The increased ordering of the system is, however entropically unfavourable and thus fluoroarene binding is slightly endergonic (ΔGo = 1.1 kcal mol−1). The ligands in Int-A are oriented perpendicular to one another and rotation around the Mg–Mg bond is required to access the more reactive conformer Int-A′. Int-A′ contains a reactive pocket and a sterically accessible Mg–Mg bond. C–F bond activation occurs via the concerted transition state TS-1G298 K = 25.7 kcal mol−1). Decay from TS-1 leads to the C–F activation product Int-B in which a newly formed Mg–C bond and bridging Mg–F–Mg bond contribute to a 6-membered ring structure. Overall C–F bond activation is extremely exergonic (ΔGorxn = −112.2 kcal mol−1).

An Eyring analysis on the reaction of 1 with C6F6 under pseudo first-order conditions, conducted over the temperature range 258–288 K, yielded activation parameters ΔH = 10.8 kcal mol−1 and ΔS = −35 cal K−1 mol−1 (Fig. 3b and c). The experimental negative activation entropy is consistent with a highly ordered transition state, while the activation enthalpy is suggestive of a transition state with only minimal bond making and breaking having occurred. The Gibbs activation energy ΔG298 K = 21.3 kcal mol−1 matches reasonably well with that determined from DFT, ΔG298 K = 25.7 kcal mol−1.39

The transition state for C–F bond activation

The calculated TS-1 is suggestive of an asynchronous concerted process: considerable Mg–C bond formation has occurred before any significant C–F bond breaking (Fig. 4). Formally, the transition state involves the concerted oxidative addition of the C–F bond to the Mg–Mg bond. Related pathways have been calculated for the addition of C–F bonds of fluoroarenes to single-site Al(I) and Si(II) centres.40–42 The bond lengths and angles around the ipso-carbon (Fig. S28a), along with the charge distribution about the aromatic ring, however are consistent with an SNAr-like mechanism for C–F activation with one Mg center acting as a nucleophile, attacking the aromatic ring, while the other acts as an electrophile, binding to and polarising the breaking C–F bond.
image file: c7sc05059c-f4.tif
Fig. 4 (a) Energy density difference map (EDDM) for TS-1, (b) the change (Δ) in NPA charges from Int-A′ to TS-1 and (c) QTAIM data on TS-1: ρ(r) values in bold, ∇2ρ values in parentheses. Full QTAIM for TS-1 in Fig. S28b.

An electron density difference map illustrates the depletion of electron density between the breaking C–F and Mg–Mg bonds along with the simultaneous accumulation of electron density between Mg and C at the forming Mg–C bond (Fig. 4a). Electron density accumulation also occurs at both ortho- and para-carbons of the fluoroarene. The electron density redistribution in TS-1 is mirrored by the NBO analysis showing the difference in the NPA charges between TS-1 and Int-A′ (Fig. 4b). The loss of electron density at the Mg centers (Δ = +0.52 e) is redistributed to the fluoroarene ring (Δ = −0.53 e) and approximately half of the redistributed electron density is localised at ipso-carbon (Δ = −0.27 e).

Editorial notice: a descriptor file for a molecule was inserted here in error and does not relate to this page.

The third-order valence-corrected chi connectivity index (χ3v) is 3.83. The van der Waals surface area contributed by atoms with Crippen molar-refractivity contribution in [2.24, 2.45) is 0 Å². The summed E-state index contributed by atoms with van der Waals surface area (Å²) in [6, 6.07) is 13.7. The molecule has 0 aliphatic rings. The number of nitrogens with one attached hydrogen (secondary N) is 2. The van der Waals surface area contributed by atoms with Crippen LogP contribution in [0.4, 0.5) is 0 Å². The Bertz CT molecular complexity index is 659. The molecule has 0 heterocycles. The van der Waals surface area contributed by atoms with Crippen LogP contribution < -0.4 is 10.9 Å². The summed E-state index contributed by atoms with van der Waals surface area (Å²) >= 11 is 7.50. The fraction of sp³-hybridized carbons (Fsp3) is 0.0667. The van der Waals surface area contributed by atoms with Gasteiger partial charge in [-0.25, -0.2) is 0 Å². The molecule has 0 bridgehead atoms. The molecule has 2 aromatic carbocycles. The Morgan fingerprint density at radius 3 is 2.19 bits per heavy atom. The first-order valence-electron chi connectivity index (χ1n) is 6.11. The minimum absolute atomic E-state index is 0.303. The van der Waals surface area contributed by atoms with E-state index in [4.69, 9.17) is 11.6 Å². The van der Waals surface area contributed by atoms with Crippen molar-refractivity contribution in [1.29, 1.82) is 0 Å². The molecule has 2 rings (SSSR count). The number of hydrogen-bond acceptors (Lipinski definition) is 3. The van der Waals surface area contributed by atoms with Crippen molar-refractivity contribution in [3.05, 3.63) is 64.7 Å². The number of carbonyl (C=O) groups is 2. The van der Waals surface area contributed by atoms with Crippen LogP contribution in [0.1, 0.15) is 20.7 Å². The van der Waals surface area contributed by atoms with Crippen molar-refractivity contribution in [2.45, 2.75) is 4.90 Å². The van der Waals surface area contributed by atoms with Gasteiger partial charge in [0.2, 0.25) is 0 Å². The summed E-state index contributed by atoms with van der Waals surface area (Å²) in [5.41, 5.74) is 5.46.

The effect of functional group substitution on the reaction rates of concerted SNAr pathways is well understood: stabilisation of the negative charge on aromatic ring through inductive and mesomeric effects leads to an increase in reaction rate. Rate constants were measured for the reaction of 1 with a series of fluoroarenes of the form C6F5R. The group para- to the breaking C–F bond was varied and rate constants were measured under pseudo first-order conditions (Table S1). Broadly the relative rate increases with stabilisation of negative charge on the ipso-carbon, leading to the general reactivity trend: R = CF3 > F > C6F5 > CH3.

Importance of secondary Mg⋯Fortho interactions in the TS for C–F activation

In addition to the expected Mg⋯Fipso interaction derived from the breaking C–F bond, there is a significant Mg⋯Fortho interaction in TS-1 that is retained in Int-B. The presence of a strong Mg⋯Fortho interaction is evidenced by a short Mg⋯Fortho distance (2.34 Å). The QTAIM molecular graph of TS-1 (Fig. 4c) identifies the presence of a bond critical point (BCP) between Mg and Fortho. The attributes of the BCP (small ρ(r), small positive ∇2ρ) are indicative of a weak, closed shell interaction. The DFT prediction of this secondary Mg⋯F interaction is particularly noteworthy, as experimentally the addition of C–F bonds of fluoroarenes to the Mg–Mg bond of 1 always proceeds to give regioisomers in which at least one ortho-fluorine atom is adjacent to the C–F bond that breaks.